And when they do get alone, he is charming and he starts to ask her all about herself and about her boyfriend and about her family. And then you see how he’s maybe making, a trap and she almost leans into it and she finds him — you can see he’s a ruin but people are fascinated by ruins sometimes, even when they know they shouldn’t be.
And then there’s the line, “I can’t believe this is happening to me.” What is that ?
Maybe she’s flattered momentarily by his attention, and in that little indecision is the risk. But I tried to make it so that I wasn’t judging her or judging him even. He’s obviously not right. In the last verse, it says he shuttered his eyes, that he made a very conscious effort not to look at her. And he thought of a drummer and considered a snare, because he’s laid this trap before, and he may have even taken advantage of that situation before.
Well, I’ll leave it to the listener to decide whether — He says, “you don’t get a record if you never get caught.” And it’s a scene. It’s a scene that isn’t exactly a new one. It’s not made up last week. And it’s been there, it’s been a scene I’ve seen, I’ve witnessed. I just thought that was where we’d leave him. I don’t know whether Jimmy’ll ever make another appearance now. Maybe, maybe in a stripe-y suit. I don’t know. Yeah, I mean that’s the terrible thing about it.
Plainly you read and listen to a lot of music and you have a family and so on.
That’s really enough, isn’t it? I like to see my friends. I keep in touch with people. Life is full and between the people that you care for and as people get older and more vulnerable in your family, you have to spend time with them because that time becomes more precious. I don’t feel that I’m oppressed by anything, really. I’m curious about things. I’ve never reallythought of myself as being cynical. I don’tlike when I see the word “cynical” attached to me, I think I’m very skeptical.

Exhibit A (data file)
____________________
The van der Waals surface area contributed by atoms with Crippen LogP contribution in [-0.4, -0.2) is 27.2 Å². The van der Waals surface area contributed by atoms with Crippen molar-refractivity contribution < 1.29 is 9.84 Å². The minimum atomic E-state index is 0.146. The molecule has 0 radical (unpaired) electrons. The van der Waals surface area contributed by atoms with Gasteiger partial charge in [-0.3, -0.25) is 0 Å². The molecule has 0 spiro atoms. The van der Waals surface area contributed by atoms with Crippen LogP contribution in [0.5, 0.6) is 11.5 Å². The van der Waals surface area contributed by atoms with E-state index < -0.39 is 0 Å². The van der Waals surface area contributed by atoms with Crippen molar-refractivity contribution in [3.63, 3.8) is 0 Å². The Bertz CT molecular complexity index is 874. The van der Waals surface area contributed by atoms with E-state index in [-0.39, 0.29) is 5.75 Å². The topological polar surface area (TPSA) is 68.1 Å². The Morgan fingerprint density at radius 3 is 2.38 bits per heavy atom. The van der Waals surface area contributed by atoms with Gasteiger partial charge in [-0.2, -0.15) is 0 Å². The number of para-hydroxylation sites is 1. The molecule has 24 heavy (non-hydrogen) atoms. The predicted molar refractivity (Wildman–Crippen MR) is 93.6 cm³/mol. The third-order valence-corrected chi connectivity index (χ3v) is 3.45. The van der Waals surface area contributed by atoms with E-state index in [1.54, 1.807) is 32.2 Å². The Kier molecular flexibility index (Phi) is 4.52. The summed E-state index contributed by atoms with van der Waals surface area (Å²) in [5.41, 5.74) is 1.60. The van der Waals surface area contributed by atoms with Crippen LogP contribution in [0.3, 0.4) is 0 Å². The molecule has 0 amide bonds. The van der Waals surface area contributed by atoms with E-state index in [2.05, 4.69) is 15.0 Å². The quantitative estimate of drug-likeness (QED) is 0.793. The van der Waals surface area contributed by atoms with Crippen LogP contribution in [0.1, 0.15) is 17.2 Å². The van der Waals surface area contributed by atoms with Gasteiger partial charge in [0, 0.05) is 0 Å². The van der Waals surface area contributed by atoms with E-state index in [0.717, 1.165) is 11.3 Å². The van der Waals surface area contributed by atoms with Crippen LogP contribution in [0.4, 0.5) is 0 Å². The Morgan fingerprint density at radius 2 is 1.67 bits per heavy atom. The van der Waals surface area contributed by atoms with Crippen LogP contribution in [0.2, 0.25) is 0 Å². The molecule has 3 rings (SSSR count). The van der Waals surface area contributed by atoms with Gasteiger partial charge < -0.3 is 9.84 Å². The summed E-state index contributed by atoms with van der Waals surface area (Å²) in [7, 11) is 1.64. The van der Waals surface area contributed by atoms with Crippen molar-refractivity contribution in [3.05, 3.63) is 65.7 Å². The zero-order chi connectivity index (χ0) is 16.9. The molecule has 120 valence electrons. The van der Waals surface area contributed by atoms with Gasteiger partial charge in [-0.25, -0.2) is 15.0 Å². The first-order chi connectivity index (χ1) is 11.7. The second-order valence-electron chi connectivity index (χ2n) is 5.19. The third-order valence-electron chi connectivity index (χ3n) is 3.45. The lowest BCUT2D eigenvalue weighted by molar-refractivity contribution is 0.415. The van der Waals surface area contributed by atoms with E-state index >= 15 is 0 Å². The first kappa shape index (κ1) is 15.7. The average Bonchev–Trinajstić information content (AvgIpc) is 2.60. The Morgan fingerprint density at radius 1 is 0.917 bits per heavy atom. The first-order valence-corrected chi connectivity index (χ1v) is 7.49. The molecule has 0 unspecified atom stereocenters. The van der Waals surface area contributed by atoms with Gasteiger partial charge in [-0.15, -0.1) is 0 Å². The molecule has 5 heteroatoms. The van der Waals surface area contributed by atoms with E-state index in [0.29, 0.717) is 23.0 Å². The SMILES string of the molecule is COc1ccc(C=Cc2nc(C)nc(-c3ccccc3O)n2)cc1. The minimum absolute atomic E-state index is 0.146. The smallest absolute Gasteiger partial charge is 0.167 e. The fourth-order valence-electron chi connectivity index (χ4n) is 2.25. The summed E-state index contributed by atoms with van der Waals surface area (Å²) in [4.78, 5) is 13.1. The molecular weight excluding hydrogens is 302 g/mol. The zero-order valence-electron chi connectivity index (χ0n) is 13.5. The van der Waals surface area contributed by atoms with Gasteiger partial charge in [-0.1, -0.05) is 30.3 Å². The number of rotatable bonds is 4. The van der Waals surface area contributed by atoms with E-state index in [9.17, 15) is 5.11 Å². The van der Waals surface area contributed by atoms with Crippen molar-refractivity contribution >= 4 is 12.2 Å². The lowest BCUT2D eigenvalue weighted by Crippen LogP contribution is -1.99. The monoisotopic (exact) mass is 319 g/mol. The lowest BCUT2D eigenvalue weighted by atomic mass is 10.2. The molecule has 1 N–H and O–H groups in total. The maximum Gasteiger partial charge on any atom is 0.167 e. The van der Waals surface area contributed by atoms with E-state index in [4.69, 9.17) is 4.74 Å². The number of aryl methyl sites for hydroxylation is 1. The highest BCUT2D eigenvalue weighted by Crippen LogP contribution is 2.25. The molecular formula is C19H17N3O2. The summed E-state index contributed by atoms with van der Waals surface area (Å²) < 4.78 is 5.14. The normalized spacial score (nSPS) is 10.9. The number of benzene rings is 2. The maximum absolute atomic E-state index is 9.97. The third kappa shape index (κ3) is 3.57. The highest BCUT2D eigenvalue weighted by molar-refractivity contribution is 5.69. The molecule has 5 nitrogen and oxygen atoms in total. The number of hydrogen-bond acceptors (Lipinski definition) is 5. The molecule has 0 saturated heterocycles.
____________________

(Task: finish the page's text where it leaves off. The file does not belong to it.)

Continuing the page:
I think you’re right to be skeptical about institutions and the things you mentioned and systems of control, but whether they’re the small ones between two people or the larger ones that are governments or corporations, I just laugh at the idea that people tell you, people in my line of work shouldn’t make a comment, particularly when the comments are not unsubtle slogans. I try, even in, say it’s, “Under Lime,” it’s got three or four points of view within the song. It’s written so the music opens with a strong rhythm and then becomes, as it becomes, there’s more doubt in the motivation of what’s being said, the music changes, and then it explodes into a more celebratory type of music which I suppose has a meaning in that the show does go on despite all of this, and often the scene in the backstage is something we draw a veil over sometime, or we used to draw a veil over.
That’s the same with everything. I mean, problems thatI thought would have gone away a long time ago are still there. Everybody sang that song, and it didn’t change. So you’ve got to keep trying. Some people are in a lifelong service to a better way to live. And some people are just jesters. And I guess I’m one of them.
Well, I gather that doing this, sitting down and talking about yourself is not what you do for fun. But I very much appreciate it.
Your questions are not any pain to me to answer. I hope there’s been something of worth.
Thanks to Elvis Costello for taking the time to speak with us; thanks also to Mark Satlof for making it happen. If you haven’t already done so, check out our “How to Be Creative” series, episodes 354 and 355. It features other creative types like Ai Weiwei, Jennifer Egan, Wynton Marsalis, James Dyson, Rosanne Cash, and Maira Kalman.